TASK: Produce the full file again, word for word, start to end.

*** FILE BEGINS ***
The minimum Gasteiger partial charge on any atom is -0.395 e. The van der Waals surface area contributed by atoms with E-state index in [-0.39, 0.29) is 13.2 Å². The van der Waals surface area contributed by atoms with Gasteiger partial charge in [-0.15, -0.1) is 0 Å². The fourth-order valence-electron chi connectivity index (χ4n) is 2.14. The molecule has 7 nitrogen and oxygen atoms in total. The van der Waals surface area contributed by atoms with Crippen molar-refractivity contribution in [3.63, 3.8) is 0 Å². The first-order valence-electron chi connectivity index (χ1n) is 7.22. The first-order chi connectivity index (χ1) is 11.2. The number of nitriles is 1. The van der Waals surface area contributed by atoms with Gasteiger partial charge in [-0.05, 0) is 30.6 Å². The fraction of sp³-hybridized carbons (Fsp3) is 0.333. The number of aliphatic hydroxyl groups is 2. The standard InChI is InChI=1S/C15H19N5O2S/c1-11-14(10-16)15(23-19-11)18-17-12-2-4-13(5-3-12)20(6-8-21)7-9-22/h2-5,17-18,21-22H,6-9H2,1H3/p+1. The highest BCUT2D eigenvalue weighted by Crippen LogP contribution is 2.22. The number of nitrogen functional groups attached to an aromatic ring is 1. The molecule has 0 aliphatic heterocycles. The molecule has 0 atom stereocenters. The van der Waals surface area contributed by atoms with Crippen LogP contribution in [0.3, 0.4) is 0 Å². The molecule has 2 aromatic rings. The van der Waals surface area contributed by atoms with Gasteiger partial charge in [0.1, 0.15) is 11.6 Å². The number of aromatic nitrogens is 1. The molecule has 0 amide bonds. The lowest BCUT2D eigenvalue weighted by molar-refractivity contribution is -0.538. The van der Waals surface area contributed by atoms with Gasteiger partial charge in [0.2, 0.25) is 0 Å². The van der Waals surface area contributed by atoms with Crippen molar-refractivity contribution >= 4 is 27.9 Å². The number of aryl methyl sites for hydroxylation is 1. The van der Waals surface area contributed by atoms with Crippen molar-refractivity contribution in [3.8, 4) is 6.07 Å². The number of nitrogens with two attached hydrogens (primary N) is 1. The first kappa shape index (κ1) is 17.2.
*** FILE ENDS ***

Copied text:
The minimum Gasteiger partial charge on any atom is -0.395 e. The van der Waals surface area contributed by atoms with E-state index in [-0.39, 0.29) is 13.2 Å². The van der Waals surface area contributed by atoms with Gasteiger partial charge in [-0.15, -0.1) is 0 Å². The fourth-order valence-electron chi connectivity index (χ4n) is 2.14. The molecule has 7 nitrogen and oxygen atoms in total. The van der Waals surface area contributed by atoms with Crippen molar-refractivity contribution in [3.63, 3.8) is 0 Å². The first-order valence-electron chi connectivity index (χ1n) is 7.22. The first-order chi connectivity index (χ1) is 11.2. The number of nitriles is 1. The van der Waals surface area contributed by atoms with Gasteiger partial charge in [-0.05, 0) is 30.6 Å². The fraction of sp³-hybridized carbons (Fsp3) is 0.333. The number of aliphatic hydroxyl groups is 2. The standard InChI is InChI=1S/C15H19N5O2S/c1-11-14(10-16)15(23-19-11)18-17-12-2-4-13(5-3-12)20(6-8-21)7-9-22/h2-5,17-18,21-22H,6-9H2,1H3/p+1. The highest BCUT2D eigenvalue weighted by Crippen LogP contribution is 2.22. The number of nitrogen functional groups attached to an aromatic ring is 1. The molecule has 0 aliphatic heterocycles. The molecule has 0 atom stereocenters. The van der Waals surface area contributed by atoms with Crippen LogP contribution in [0.3, 0.4) is 0 Å². The molecule has 2 aromatic rings. The van der Waals surface area contributed by atoms with Gasteiger partial charge in [0.1, 0.15) is 11.6 Å². The number of aromatic nitrogens is 1. The molecule has 0 amide bonds. The lowest BCUT2D eigenvalue weighted by molar-refractivity contribution is -0.538. The van der Waals surface area contributed by atoms with Gasteiger partial charge in [0.2, 0.25) is 0 Å². The van der Waals surface area contributed by atoms with Crippen molar-refractivity contribution >= 4 is 27.9 Å². The number of aryl methyl sites for hydroxylation is 1. The van der Waals surface area contributed by atoms with Crippen molar-refractivity contribution in [3.8, 4) is 6.07 Å². The number of nitrogens with two attached hydrogens (primary N) is 1. The first kappa shape index (κ1) is 17.2.